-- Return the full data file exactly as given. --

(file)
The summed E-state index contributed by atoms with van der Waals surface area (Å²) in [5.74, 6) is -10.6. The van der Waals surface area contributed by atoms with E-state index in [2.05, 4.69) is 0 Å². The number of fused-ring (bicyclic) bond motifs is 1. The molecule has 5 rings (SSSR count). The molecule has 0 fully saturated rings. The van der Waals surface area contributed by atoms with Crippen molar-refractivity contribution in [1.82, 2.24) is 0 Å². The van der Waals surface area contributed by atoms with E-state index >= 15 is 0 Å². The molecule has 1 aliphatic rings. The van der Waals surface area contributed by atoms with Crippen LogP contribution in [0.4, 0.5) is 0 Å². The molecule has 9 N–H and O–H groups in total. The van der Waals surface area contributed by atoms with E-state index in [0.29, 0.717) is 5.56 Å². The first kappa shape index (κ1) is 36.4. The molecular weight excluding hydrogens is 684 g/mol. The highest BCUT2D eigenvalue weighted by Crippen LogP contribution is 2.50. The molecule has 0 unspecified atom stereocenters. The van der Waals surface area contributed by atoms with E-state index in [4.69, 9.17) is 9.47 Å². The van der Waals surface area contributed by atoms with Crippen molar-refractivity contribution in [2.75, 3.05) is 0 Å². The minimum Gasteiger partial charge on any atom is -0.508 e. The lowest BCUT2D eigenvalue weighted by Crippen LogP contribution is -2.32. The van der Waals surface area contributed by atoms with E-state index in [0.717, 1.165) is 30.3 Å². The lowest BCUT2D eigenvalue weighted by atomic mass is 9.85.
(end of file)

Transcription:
The summed E-state index contributed by atoms with van der Waals surface area (Å²) in [5.74, 6) is -10.6. The van der Waals surface area contributed by atoms with E-state index in [2.05, 4.69) is 0 Å². The number of fused-ring (bicyclic) bond motifs is 1. The molecule has 5 rings (SSSR count). The molecule has 0 fully saturated rings. The van der Waals surface area contributed by atoms with Crippen molar-refractivity contribution in [1.82, 2.24) is 0 Å². The van der Waals surface area contributed by atoms with E-state index >= 15 is 0 Å². The molecule has 1 aliphatic rings. The van der Waals surface area contributed by atoms with Crippen LogP contribution in [0.4, 0.5) is 0 Å². The molecule has 9 N–H and O–H groups in total. The van der Waals surface area contributed by atoms with E-state index in [0.29, 0.717) is 5.56 Å². The first kappa shape index (κ1) is 36.4. The molecular weight excluding hydrogens is 684 g/mol. The highest BCUT2D eigenvalue weighted by Crippen LogP contribution is 2.50. The molecule has 0 unspecified atom stereocenters. The van der Waals surface area contributed by atoms with E-state index in [4.69, 9.17) is 9.47 Å². The van der Waals surface area contributed by atoms with Crippen molar-refractivity contribution in [2.75, 3.05) is 0 Å². The minimum Gasteiger partial charge on any atom is -0.508 e. The lowest BCUT2D eigenvalue weighted by Crippen LogP contribution is -2.32. The van der Waals surface area contributed by atoms with E-state index in [0.717, 1.165) is 30.3 Å². The lowest BCUT2D eigenvalue weighted by atomic mass is 9.85.